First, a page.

The story of Assam tea is about being discovered by a Scottish adventurer, Robert Bruce, who noticed tea-like plants growing wild near Rangpur. This was in 1823 and Bruce was on a trading mission. Bruce was reportedly directed by Maniram Dewan to Bessa Gam who was the local Singpho chief. Bessa Gam showed Bruce how local tribesmen (known as the Singhpos) brewed tea from leaves of this bush. Bruce made an arrangement with the tribal chief to give him samples of these tea leaves with seeds, as he planned on having them scientifically examined. Robert Bruce passed away a few years later, never having seen this plant being properly classified.
In early 1830, Robert Bruce’s brother, Charles, sent a few of these leaves to a botanical garden in Calcutta to be properly examination and it was then that this plant was officially classified as a tea variety and named Camellia sinensis var. Assamica.
The first company that was set up for growing and making this tea was the Assam Tea Company, started in the year 1839. It expanded steadily and by 1862, the business comprised over 160 gardens, all owned by 5 public companies along with 57 private players.
The British East India Company’s intervention was recognised through ‘experts’ who constituted the 1834 Tea Committee and they assessed the commercial potential and scientific nature of the Assam tea. By late 1830s, a market for the Assam Tea began to be evaluated in London and the East India Company’s positive feedback led to the inauguration of a lengthy process of withdrawal of agricultural lands and forests to allow significant shares of this province to be converted to tea plantations by the private capital.
The environment for tea
Assam is located in north-east India. It surrounds the northern Himalayas, the Brahmaputra plains, and the Deccan plateau, making it one of the richest biodiversity zones in the world. Assam experiences heavy rainfall and humid atmospheric conditions throughout the year. This topography forms one of the richest biodiversity zones in the world and is home to some of the endangered species of flora and fauna, including the one-horned Indian Rhinoceros. The valley is fertile and offers rich loamy soil to the region, creating the perfect natural setting for the production of tea.
Tea production in Assam
Between 1840 to 1860, the production and cultivation of Assam tea was dominated by the Assam Company, operating from districts in Upper Assam. The workforce was made up of the local Kacharis. The success of the Company shifted with changes in colonial policies, offering plots to tea planters. It led to the boom and expansion of Assam’s tea industry during the early 1860s.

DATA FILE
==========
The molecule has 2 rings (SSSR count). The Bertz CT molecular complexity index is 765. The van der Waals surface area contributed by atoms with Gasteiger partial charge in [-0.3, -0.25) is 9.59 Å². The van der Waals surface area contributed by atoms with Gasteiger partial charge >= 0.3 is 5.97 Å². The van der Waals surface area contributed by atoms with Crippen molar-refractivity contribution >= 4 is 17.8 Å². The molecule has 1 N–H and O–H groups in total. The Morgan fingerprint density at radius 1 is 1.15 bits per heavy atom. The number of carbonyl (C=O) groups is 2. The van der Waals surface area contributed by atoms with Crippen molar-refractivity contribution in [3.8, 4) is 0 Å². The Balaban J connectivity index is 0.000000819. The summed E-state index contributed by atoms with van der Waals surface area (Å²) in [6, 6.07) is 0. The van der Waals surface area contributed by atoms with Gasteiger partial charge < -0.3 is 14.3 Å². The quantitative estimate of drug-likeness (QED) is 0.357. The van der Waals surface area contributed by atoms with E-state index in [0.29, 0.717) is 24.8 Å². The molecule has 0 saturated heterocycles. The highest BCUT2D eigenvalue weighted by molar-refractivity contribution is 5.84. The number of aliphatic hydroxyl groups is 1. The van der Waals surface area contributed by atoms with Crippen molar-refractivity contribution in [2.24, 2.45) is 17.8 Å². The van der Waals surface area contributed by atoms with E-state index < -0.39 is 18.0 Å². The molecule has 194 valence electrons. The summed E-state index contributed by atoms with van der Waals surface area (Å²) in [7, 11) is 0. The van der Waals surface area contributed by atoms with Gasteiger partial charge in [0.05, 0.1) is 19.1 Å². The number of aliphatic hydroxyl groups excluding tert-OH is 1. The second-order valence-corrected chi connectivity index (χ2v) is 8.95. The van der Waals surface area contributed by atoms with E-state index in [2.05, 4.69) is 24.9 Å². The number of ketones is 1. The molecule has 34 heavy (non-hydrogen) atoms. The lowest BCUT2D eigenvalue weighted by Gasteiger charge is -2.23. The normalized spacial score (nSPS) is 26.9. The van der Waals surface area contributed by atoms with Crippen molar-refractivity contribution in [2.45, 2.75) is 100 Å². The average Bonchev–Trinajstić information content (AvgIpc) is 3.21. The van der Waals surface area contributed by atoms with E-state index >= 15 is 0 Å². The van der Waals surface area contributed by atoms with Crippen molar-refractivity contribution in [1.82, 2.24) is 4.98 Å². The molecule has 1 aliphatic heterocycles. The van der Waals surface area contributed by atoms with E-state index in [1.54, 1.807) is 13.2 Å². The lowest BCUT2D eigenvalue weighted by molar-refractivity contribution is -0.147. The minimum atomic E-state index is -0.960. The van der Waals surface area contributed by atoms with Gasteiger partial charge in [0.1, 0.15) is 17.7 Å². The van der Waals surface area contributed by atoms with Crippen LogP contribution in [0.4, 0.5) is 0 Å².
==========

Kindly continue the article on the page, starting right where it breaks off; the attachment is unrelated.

The Assam tea industry is one of the most enterprising tea-producing regions in the world. Tea estates in Assam collectively produce close to 507 million kg of tea every year, making the state of Assam the world’s largest tea-growing region. The terroir of Assam is characterized as having low altitude, rich loamy soil, ample rainfall, and a tropical climate which allows the region to produce some of the best loose-leaf orthodox teas. Only those teas grown and manufactured in tea estates located in the Brahmaputra Valley in the northeast India qualify to be called as Assam teas.
The harvesting of Assam tea is generally done twice each year – the first flush which begins late March and goes on until late May; and the second flush which is usually in June and makes the famous “tippy” tea. The tippy tea from the second flush has a fuller body and is sweeter, therefore considered as superior to the first flush. You can buy authentic high quality Assam tea right here.
Tea grades produced in Assam
Assam tea region is known for producing both Orthodox as well as CTC (Crush, Tear, Curl) variety of teas. Popular grades produced in Assam include the whole leaf, broken leaf, fannings, and dust. Of these, only the latter three can be produced via CTC method and leg cut manufacturing process.
What to expect of Assam tea
The black teas produced in this region are renowned world over for their strong, bold, brisk, malty flavors and dark liquor making it an ideal pick for a breakfast tea world over. The ever-popular English Breakfast and Irish Breakfast tea blends are made using Assam black tea.
Here’s a list of stories from Assam, its tea gardens and history: